If the patient is totally new to the healthcare system he may need very basic education in how to schedule follow up appointments and how and when to refill prescriptions. If more complex treatment is needed such as PT or out patient wound care, again basic information may be needed in order to ensure “compliance.”

Health care illiteracy is not just about reading and writing. It’s about comprehending what needs to be done in order to improve his outcomes. It can impact so many segments of the health care process, but knocking down the initial barriers can make a huge difference in how the patient fairs in the future.

Next time you encounter a patient and start to write him off as being non-compliant, peel away a few layers and figure out what he doesn’t know that he should know. He may be lacking some very basic understanding and is therefore unable to proceed or comply. Start at the beginning and give simple, concise instructions about where and how to start and then move on to the follow through.

And don’t forget to explain “No Refills” does not mean “never refill.” Advocate for your patients and learn more about how health care illiteracy can mimic non-compliance.


Kathy Quan RN BSN PHN has been a nurse for over 35 years. Her career focus has been in home health and hospice. She is also a blogger ( and an author. The Everything New Nurse Book was her first, and Exploring the Home Health Experience; a Guide to Transitioning Your Career Path, is her 7th book. (Available at Kathy maintains several websites and writes for many nursing and health care sites. Learn more at

The views and opinions expressed by Perspectives contributors are those of the author and do not necessarily reflect the opinions or recommendations of the American Nurses Association, the Editorial Advisory Board members, or the Publisher, Editors and staff of American Nurse Journal. These are opinion pieces and are not peer reviewed.

1 Comment.

  • Lori Saunders, RN
    September 19, 2016 10:26 am

    Dear Editor:

    I recently read “Noncompliance or Healthcare Illiteracy” by Kathy Quan, in the April 13, 2016 issue of “American Nurse Today”. I very much appreciate all she had to say about careful education of parents. It is easy to assume that patients are not following instructions, when, in reality, they may not have understood the instructions. I was a little surprised to read that the average American reads at an 8th or 9th grade level. This is great information for nurses. Instructions certainly need to be targeted to the patient’s level of comprehension.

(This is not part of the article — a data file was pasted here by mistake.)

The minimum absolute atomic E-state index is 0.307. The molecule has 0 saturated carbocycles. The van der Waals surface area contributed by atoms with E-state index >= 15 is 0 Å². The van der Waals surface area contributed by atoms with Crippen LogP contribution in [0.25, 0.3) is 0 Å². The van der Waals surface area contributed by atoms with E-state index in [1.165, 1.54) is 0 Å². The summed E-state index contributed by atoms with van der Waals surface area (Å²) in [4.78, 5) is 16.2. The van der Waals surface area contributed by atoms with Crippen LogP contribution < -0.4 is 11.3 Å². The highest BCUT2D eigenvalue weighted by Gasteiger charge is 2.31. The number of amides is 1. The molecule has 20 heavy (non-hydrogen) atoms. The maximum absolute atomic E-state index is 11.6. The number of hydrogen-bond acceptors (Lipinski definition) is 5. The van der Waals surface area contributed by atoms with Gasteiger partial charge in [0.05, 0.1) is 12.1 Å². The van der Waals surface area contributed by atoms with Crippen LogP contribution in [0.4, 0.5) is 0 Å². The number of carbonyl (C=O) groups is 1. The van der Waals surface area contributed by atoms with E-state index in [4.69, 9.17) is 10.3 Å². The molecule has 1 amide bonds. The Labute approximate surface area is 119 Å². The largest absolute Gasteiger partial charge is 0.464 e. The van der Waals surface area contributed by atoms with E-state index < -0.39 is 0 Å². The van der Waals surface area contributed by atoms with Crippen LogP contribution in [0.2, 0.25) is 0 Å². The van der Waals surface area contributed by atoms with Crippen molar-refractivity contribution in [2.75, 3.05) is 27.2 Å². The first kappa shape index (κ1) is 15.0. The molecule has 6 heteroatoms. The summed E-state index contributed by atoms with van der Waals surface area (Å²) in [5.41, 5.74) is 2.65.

I am currently enrolled in an RN to BSN program. As I go through this program, I find myself more and more convinced that we need to give patients the information to make the best decision and then allow them to take control of their healthcare decisions. At my current job, in the ED, I see many people who do not know what medications they are taking or why they are taking them. It is just “what the doctor told me to do”. I appreciate that the author pointed out that patients need to understand when and why to see a doctor again. Many do not see a doctor unless they have a problem. When seen by healthcare, they can be educated on getting regular check-ups and why this is important; what things the doctor wants to hear about and what things they will be screening for.
    Educating patients is a huge part of nursing, second, I think, to life-saving procedures. As nurses, we cannot be reminded enough to be thorough and make sure that we are understood, and to take the opportunity to advise on future healthcare.
    I absolutely agree with the importance of careful education that the author pointed out and I enjoyed the article. Several points from this article will help me with my everyday discharge instructions.


    Lori Saunders, RN

Comments are closed.